Ukraine war puts EU food security into spotlight, agri sector told to brace for impact

“The consequences of this Russian aggression will have a major impact on our agri-food sector. And it will be painful, but we have to suffer that pain,” a Commission representative said. [Shutterstock]

The war in Ukraine has thrown the thorny issue of food security in the EU to the fore as the European Commission warns the EU agri-food sector to brace itself for impact, both now and in the long term.

Between the two, Ukraine and Russia account for 30% of world trade in wheat, 32% of barley, 17% corn and over 50% of sunflower oil and seeds, Michael Scannell from Commission’s DG AGRI explained during a meeting of the European Parliament’s agriculture committee on Monday (28 February).

He warned that this heavy reliance on such a turbulent part of the world would carry severe consequences for the EU’s agri-food sector.

Besides skyrocketing commodity prices for grains such as wheat, the war will also heavily impact trade in animal products, given that there is a strong bilateral trade between the EU and both countries for pig and poultry meat. 

Meanwhile, with Russia, which remains the EU’s sixth-largest trade partner, agri-food trade is focused on higher value-added processed products, such as confectionery, wines, spirits and biscuits.

“The consequences of this Russian aggression will have a major impact on our agri-food sector. And it will be painful, but we have to suffer that pain,” he concluded, standing in solidarity with Ukraine and with the decisions taken by the EU to impose sanctions on Russia

EU to sanction Russian Central Bank, destabilise the ruble

Top European Union officials announced new EU sanctions against the central bank of Russia (CBR) on Sunday (28 February), which will severely limit the central bank’s ability to access its reserves and thus destabilise the Russian ruble.

The sentiment was echoed by MEPs, who were quick to support the Ukrainian people. 

For example, Renew Europe’s Ulrike Müller pointed out that while the EU might pay for potential consequences in euros, Ukrainians will pay with their lives. “[The EU] must be prepared to pay the price for democracy,” she stressed.

Likewise,  socialist MEP Clara Aguilera stressed that, regardless of the impact on agricultural markets, the most important thing is to “ensure that we win the battle of democracy in Europe and in Ukraine.”

However, the Commission also warned that this impact could have far-reaching consequences.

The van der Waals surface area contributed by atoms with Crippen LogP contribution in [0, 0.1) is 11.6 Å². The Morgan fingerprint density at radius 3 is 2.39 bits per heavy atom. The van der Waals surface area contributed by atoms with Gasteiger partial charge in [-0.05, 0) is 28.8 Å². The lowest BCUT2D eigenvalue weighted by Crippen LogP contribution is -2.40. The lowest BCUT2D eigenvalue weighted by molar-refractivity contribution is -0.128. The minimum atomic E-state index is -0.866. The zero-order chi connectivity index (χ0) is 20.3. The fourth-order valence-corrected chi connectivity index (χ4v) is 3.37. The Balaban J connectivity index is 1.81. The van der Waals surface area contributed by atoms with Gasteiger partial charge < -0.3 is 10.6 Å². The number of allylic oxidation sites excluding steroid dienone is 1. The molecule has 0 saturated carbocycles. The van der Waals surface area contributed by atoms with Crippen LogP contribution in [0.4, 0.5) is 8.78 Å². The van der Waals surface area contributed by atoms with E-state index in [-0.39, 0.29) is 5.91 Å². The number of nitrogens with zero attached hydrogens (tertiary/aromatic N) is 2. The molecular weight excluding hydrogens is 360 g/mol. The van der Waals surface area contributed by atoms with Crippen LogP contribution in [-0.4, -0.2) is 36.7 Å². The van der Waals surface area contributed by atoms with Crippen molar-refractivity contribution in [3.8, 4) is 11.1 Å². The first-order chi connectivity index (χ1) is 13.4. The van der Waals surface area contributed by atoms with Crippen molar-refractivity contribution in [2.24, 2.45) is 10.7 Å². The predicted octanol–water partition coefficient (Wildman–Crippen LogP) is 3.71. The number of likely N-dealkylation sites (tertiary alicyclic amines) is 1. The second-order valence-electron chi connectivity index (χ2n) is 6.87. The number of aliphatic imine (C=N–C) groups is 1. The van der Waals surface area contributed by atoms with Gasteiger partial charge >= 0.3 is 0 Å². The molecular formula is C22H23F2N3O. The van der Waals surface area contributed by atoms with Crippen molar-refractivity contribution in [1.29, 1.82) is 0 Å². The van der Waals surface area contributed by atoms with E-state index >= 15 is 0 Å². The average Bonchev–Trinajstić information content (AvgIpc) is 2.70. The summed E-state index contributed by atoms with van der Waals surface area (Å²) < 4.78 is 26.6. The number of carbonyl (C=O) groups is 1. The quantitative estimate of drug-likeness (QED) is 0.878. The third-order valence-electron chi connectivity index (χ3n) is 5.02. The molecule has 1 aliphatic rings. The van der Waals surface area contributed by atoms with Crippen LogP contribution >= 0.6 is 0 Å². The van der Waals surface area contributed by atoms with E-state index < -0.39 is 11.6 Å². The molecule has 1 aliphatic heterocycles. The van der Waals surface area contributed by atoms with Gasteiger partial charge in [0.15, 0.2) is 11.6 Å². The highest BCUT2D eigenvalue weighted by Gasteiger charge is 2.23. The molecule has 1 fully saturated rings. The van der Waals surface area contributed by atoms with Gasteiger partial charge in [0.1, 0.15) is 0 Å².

Besides the fact that it remains doubtful that trade will resume any time soon, Scannell pointed out that the war will also disrupt the sowing of crops. 

This means that the crisis is expected to “continue into the medium term,” impacting next year’s harvest, he explained. 

For members of the agriculture committee, this exemplifies the need to place a stronger emphasis on the thorny issue of food security, despite claims to the contrary.

Food security is no longer an issue in the EU, says Commissioner

Environment Commissioner Virginijus Sinkevičius has cast doubt on the long-standing primacy of food security over environmental aspects in the current EU food system, suggesting that traditional concerns might give way to issues like climate change, sustainability, or biodiversity.

“In the long term, we must concentrate on food security in Europe being strengthened and reducing our dependence on Russian oil and gas,” liberal MEP Müller said.

Green MEP Martin Häusling added that the EU needs to become “independent of Russia in the years ahead, irrespective of how quickly this conflict ends and the food sector is affected.”

Meanwhile, right-wing Bert-Jan Ruissen went a step further, questioning adding fears that the EU’s flagship food and farming policy, the Farm to Fork strategy, must be rethought to ensure it will not “worsen our dependencies.”

“Isn’t it time to to take a fresh look at the Farm to Fork strategy because, in recent days, we’ve seen the will lead to more dependency in particular in foodstuffs,” he questioned.  

While the Commission’s Scannell conceded there are several ‘weak links’ in the EU’s agricultural sector, including its reliance on imported gas and fertilisers, he stressed that the Commission is taking action with key stakeholders to address these. 

He also stressed the need to recognise the sector’s strengths, highlighting that it is “hugely resilient and powerful” and has “already proven very successful in the COVID pandemic, and keeping safe, high quality, affordable food on our citizens’ tables”.

The Commission will now follow with further updates during an informal gathering of EU ministers on the same matter convened on Wednesday (2 March). 

Level of food security in the EU is not uniform, report shows

European countries performed differently in a study that measures the state of global food security, showing an internal discrepancy within the bloc that put Europe behind North America in the ranking of regions.

[Edited by Gerardo Fortuna/Alice Taylor]

Subscribe to our newsletters

Subscribe